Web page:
Before he left the stage after two hours Morrissey asked us all to graffiti the city with ‘MEAT IS MURDER’ stencils that were for sale at the merchandise stall outside. I didn’t see anyone buy one or spray the walls on the way out and despite the passionate pro-vegetarian movie; the food stalls outside the 3Arena had completely sold out of beefburgers.

Morrissey you are a legend and get well soon but I love a bit of bacon and that is that.

Monday, 8 December 2014

My roof box and a bridge too far

Sixteen years ago I wrote a book “Help! I’ve Got A Baby’. Fast-forward seventeen years and I should be writing ‘Help! I’ve Got A Teenager’.  In it I would list the top one hundred things that make life with teenagers less stressful. Once your children become teenagers, everything you do is embarrassing. It’s the knowing what not to do that it the real sanity saver.

The top one hundred things to avoid includes speaking loudly or drawing attention to yourself outside the house, dressing like Dolly Parton and hugging or showing any signs of physical affection in public. The number one thing to avoid, as I have just discovered, is never to drive around your local town with a roof-box on top of the car.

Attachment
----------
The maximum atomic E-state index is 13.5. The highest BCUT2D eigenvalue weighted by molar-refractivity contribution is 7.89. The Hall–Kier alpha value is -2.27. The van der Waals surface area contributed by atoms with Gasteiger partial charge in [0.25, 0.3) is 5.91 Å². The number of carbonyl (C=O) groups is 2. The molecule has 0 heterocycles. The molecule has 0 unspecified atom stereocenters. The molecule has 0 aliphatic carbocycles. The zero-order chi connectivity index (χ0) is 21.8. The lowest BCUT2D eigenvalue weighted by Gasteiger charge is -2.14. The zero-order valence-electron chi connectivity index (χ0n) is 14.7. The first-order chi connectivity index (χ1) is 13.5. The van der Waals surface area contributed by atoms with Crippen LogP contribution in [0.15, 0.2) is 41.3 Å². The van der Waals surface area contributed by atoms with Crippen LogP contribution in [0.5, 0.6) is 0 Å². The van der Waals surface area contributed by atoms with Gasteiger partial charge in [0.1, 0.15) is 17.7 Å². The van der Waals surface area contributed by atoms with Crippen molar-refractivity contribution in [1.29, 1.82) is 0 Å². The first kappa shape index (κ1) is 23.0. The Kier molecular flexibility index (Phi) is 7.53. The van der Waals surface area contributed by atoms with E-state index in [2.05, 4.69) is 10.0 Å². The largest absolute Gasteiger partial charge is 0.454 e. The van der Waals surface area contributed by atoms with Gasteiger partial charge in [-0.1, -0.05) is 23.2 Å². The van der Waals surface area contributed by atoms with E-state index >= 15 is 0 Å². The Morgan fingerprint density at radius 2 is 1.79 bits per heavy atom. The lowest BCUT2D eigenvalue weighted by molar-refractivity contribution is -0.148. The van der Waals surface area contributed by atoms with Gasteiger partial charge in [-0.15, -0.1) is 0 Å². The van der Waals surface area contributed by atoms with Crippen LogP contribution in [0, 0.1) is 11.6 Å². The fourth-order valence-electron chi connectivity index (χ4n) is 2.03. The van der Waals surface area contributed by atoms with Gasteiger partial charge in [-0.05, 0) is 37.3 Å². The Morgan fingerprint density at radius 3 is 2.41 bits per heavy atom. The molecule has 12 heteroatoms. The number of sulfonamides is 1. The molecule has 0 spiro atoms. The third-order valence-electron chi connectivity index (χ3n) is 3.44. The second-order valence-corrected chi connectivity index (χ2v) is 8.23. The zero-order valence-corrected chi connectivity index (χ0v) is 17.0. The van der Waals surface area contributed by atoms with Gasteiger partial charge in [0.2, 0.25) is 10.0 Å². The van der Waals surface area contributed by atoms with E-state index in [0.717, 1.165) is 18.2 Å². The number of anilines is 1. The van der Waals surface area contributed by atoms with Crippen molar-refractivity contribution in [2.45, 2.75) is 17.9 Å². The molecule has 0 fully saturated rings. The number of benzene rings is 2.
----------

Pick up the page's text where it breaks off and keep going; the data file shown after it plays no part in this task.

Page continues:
The roof-box is there because we drove across the Irish Sea a few weeks ago to see the grandparents. They are all sick and these visits are becoming more frequent. Hence, we shall be heading back across the pond again in a few weeks time. The roof-box, bought ten years ago to make travel with four children much less squashed, is a practical, large grey plastic box shaped like a squashed torpedo.

“Don’t come NEAR my school with that THING on the roof” Diva Teen said last month. She is disgusted by it and now meets me half way home from school, on a small side road with no lights. That is not all. She crawls into the back seat and lays flat with her school bag on her head. Then we begin the long moan home.

“This is the most embarrassing car in Kildare”, then “Nobody else in the world drives around with an ugly roof-box”, then a muffled “You need to get privacy windows like the Kardashians. At least no-one could see me”. The muffled complaints come thick and fast from the back seat. “It’s like driving around with a boat on the roof”.